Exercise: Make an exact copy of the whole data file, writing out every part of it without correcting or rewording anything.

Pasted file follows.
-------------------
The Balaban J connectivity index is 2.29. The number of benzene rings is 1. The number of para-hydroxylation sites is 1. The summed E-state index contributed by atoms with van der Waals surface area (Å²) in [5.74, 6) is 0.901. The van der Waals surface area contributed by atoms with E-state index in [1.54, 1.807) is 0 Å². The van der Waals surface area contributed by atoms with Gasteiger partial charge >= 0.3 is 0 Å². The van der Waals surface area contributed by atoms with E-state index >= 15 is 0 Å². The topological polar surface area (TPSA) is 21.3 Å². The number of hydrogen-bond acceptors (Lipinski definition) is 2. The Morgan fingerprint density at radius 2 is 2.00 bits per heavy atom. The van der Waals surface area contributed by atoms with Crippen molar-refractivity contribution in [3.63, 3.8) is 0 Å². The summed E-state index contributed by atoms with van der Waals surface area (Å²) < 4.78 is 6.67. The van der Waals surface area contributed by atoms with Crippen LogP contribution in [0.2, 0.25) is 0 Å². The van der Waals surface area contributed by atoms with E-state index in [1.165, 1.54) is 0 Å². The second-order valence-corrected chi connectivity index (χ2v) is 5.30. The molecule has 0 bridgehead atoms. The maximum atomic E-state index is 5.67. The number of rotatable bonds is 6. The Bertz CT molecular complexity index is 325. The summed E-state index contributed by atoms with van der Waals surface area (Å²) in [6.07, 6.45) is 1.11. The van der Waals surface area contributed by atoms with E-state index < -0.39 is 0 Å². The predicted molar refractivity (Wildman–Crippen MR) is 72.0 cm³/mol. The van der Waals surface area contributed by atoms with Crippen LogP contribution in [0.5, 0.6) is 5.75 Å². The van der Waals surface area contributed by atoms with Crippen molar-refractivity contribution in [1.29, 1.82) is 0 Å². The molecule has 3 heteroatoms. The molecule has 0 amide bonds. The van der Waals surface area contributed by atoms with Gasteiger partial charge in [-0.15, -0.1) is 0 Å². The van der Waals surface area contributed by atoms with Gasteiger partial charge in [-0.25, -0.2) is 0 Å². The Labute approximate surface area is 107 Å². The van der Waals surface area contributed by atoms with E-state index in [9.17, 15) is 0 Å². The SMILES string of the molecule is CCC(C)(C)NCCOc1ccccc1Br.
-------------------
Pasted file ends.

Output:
The Balaban J connectivity index is 2.29. The number of benzene rings is 1. The number of para-hydroxylation sites is 1. The summed E-state index contributed by atoms with van der Waals surface area (Å²) in [5.74, 6) is 0.901. The van der Waals surface area contributed by atoms with E-state index in [1.54, 1.807) is 0 Å². The van der Waals surface area contributed by atoms with Gasteiger partial charge >= 0.3 is 0 Å². The van der Waals surface area contributed by atoms with E-state index >= 15 is 0 Å². The topological polar surface area (TPSA) is 21.3 Å². The number of hydrogen-bond acceptors (Lipinski definition) is 2. The Morgan fingerprint density at radius 2 is 2.00 bits per heavy atom. The van der Waals surface area contributed by atoms with Crippen molar-refractivity contribution in [3.63, 3.8) is 0 Å². The summed E-state index contributed by atoms with van der Waals surface area (Å²) < 4.78 is 6.67. The van der Waals surface area contributed by atoms with Crippen LogP contribution in [0.2, 0.25) is 0 Å². The van der Waals surface area contributed by atoms with E-state index in [1.165, 1.54) is 0 Å². The second-order valence-corrected chi connectivity index (χ2v) is 5.30. The molecule has 0 bridgehead atoms. The maximum atomic E-state index is 5.67. The number of rotatable bonds is 6. The Bertz CT molecular complexity index is 325. The summed E-state index contributed by atoms with van der Waals surface area (Å²) in [6.07, 6.45) is 1.11. The van der Waals surface area contributed by atoms with E-state index < -0.39 is 0 Å². The predicted molar refractivity (Wildman–Crippen MR) is 72.0 cm³/mol. The van der Waals surface area contributed by atoms with Crippen LogP contribution in [0.5, 0.6) is 5.75 Å². The van der Waals surface area contributed by atoms with Crippen molar-refractivity contribution in [1.29, 1.82) is 0 Å². The molecule has 3 heteroatoms. The molecule has 0 amide bonds. The van der Waals surface area contributed by atoms with Gasteiger partial charge in [-0.15, -0.1) is 0 Å². The van der Waals surface area contributed by atoms with Gasteiger partial charge in [-0.25, -0.2) is 0 Å². The Labute approximate surface area is 107 Å². The van der Waals surface area contributed by atoms with E-state index in [9.17, 15) is 0 Å². The SMILES string of the molecule is CCC(C)(C)NCCOc1ccccc1Br.